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New Urinary Tract Infection Diagnostic Gains Funding

E. coli

Escherichia coli, or E. coli, bacteria (National Institute of Allergy and Infectious Diseases)

15 May 2018. A company developing a desktop system for diagnosing urinary tract infections in as little as 30 minutes is the recipient of grant funding from a public-private consortium to combat drug-resistant microbial infections. MicrobeDx in Los Angeles is eligible to receive $3.5 million for its diagnostic technology from the Combating Antibiotic Resistant Bacteria Biopharmaceutical Accelerator, or CARB-X, a coalition of government agencies, foundations, and academic institutions in the U.S. and U.K.

MicrobeDx is creating diagnostic tests that analyze RNA molecules in bodily fluids. The company’s first product tests for urinary tract infections, which occur most often in women, and in the bladder and urethra. If left untreated, these infections can spread to the kidneys or beyond with serious consequences. National Kidney Foundation says urinary tract infections are responsible for some 10 million doctor visits a year in the U.S., with at least 1 in 5 women likely to have an infection in her lifetime. Escherichia coli, or E. coli, bacteria are a leading cause of urinary tract infections, with many infections contracted in health care facilities, resulting from drug-resistant bacteria.

Most urinary tract infections are treated with antibiotics, but according to MicrobeDx, antibiotic treatments are often prescribed before the infection is diagnosed. The reason, says the company, is the extended time needed, about 72 hours, to identify the bacterium responsible for the infection, and complete antibiotic susceptibility testing that reveals resistance to the likely prescribed drugs. MicrobeDx says its technology can identify the bacterial target in 30 to 45 minutes, with antibiotic susceptibility testing and personalized prescriptions completed in under 3 hours, thus avoiding unnecessary or erroneous prescriptions.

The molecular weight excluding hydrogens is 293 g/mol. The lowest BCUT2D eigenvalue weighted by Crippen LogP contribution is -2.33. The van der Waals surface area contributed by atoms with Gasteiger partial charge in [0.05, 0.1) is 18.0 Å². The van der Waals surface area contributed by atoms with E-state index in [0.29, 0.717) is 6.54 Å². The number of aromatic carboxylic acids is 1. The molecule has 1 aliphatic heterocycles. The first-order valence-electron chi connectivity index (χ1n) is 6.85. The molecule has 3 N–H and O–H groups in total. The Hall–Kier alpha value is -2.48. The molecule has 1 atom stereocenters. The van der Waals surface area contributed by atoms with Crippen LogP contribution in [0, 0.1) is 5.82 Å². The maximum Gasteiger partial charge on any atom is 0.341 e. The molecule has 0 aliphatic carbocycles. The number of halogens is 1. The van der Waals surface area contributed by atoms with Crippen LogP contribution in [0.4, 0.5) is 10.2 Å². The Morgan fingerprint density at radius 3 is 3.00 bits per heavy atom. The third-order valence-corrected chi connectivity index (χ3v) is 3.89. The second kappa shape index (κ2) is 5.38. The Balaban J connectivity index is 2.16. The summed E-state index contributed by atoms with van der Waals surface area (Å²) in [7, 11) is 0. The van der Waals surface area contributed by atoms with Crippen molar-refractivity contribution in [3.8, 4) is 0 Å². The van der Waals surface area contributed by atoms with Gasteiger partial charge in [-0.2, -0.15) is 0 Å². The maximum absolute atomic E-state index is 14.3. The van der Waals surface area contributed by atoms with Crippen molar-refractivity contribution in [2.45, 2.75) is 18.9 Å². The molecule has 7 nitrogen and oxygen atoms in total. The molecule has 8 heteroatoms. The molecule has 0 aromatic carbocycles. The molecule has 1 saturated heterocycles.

The MicrobeDx technology captures and analyzes RNA in bodily fluids, in this case urine samples. The automated analysis specifically targets ribosomal RNA, the molecules that translate instructions in messenger RNA for synthesizing proteins from amino acids. The company says the captured ribosomal RNA can be analyzed in its natural state, without further amplification. MicrobeDx says its system can analyze 100,00 molecules simultaneously in a cell, but can also work with small samples of microbes to provide specific identification of the suspect bacteria.

CARB-X, in Boston, is providing an initial payment of $900,000 for development of the urinary tract infection, or UTI, diagnostic system, with MicrobeDx eligible for another $2.6 million if all progress milestones are achieved. “MicrobeDx aims to speed the diagnosis and treatment of UTIs,” says Kevin Outterson, executive director of CARB-X in a statement, “taking the guesswork out of treatment decisions in the first critical hours of illness. The world urgently needs new diagnostics and other products to protect us from life-threatening drug-resistant bacteria.”

CARB-X is an initiative of Biomedical Advanced Research and Development Authority, or BARDA, an agency of the U.S. Department of Health and Human Services, National Institute of Allergy and Infectious Diseases, or NIAID, and the Wellcome Trust, a foundation based in London, that provide the funding or in-kind services. Partnering organizations include Boston University law school where CARB-X is headquartered, as well as the Broad Institute of MIT and Harvard, Massachusetts Biotechnology Council, California Life Sciences Institute, AMR Centre in the U.K., and RTI International.

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